When These Mountains Burn
If you were alive in this region in 2017 then you recall the drought and the dangerous wildfires. Joy used this backdrop for his fourth novel published during the global pandemic in 2020. He took giant steps as a literary realist here. The novel follows Denny Rattler and Raymond Mathis as they navigate the user-end of the drug crime scene.
Raymond is an old man and his son is an addict. Joy uses Raymond to express a generational sadness at the simultaneous loss of the region's past and future as addiction runs rampant. Rattler is a young buck with no future and little family. He's a petty thief and addict from Cherokee. Rattler allows Joy to examine how the gaming revenues have changed life for the Cherokee people. Mathis and Rattler will come together during the plot and get the drop on the dealer who is after them.
I had some problems with the execution here and the overall plot. The dual story line leaves little room for character depth. That works out in the end, where Joy again delivers a poetic epilogue as Raymond reflects on the quiet and still things being lost in an ever modernizing world.
A minor third storyline follows a DEA supervisor and agent trying to piece together a major case in the area. The punk dealer Mathis and Rattler are tied up with ends up in the middle. When Mathis decides to take the law into his own hands, his actions have major consequences for the fed’s case. The big reveal here is a dud, with a character who is mentioned twice being held up as the key player in a local corruption scheme.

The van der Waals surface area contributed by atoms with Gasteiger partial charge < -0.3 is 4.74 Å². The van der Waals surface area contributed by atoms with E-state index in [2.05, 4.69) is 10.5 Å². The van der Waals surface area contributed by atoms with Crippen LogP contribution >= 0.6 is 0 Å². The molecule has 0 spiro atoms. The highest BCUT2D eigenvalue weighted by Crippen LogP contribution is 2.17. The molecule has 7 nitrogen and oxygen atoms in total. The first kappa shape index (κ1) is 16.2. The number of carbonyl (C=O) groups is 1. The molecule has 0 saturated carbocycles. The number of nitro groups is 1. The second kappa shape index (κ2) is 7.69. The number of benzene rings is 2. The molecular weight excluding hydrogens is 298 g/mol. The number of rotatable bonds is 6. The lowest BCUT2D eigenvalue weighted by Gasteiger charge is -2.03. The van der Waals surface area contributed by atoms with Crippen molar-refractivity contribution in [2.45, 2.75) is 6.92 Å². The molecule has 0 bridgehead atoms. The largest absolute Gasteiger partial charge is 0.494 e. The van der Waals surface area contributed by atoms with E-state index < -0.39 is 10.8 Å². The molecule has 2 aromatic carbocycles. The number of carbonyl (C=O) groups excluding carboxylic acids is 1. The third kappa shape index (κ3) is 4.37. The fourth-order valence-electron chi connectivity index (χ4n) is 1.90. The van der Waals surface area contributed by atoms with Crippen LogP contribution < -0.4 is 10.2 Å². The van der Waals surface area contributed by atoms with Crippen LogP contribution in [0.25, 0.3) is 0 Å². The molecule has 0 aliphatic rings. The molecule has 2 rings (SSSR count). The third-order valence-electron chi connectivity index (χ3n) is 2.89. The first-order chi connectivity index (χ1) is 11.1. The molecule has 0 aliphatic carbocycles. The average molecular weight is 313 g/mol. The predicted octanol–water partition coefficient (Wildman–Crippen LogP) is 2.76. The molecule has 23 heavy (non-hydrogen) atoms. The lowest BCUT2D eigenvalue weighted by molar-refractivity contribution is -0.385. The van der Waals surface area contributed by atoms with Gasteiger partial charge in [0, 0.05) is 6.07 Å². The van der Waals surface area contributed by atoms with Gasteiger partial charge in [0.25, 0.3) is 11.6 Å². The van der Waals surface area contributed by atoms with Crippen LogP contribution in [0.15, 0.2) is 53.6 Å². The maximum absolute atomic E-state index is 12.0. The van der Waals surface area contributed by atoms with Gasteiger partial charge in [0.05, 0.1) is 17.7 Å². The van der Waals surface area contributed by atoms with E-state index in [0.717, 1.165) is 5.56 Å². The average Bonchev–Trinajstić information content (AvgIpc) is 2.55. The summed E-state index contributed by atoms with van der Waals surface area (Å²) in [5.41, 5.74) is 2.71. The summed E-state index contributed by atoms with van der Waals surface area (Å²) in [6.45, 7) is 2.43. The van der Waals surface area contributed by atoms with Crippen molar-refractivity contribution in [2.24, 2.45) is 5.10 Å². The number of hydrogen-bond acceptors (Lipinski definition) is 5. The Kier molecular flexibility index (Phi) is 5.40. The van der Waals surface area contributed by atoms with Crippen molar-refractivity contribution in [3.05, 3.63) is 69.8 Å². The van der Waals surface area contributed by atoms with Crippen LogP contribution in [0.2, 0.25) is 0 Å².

Taken together, the lack of main character depth combined with the utter flatness of support characters made this book difficult to praise. A deus ex machina appears in the form of an alcoholic weapons expert who passes time at the VFW in Tuckasegee. The ease with which he and Mathis wreak explosive havoc over a community of meth heads is hard to buy.
Rattler is the real story and I could have used a lot more of his perspective as the story unfolded. Wrapping everything up into one neat venn diagram felt forced.
I reread the book again two months ago and enjoyed it. I paid more attention to Denny Rattler this time. Mathis is introduced first so I kept thinking he would be the main story on first reading. Rooting for Rattler was more of a reading pleasure the second time. I do hope his scooter got him to where he was going.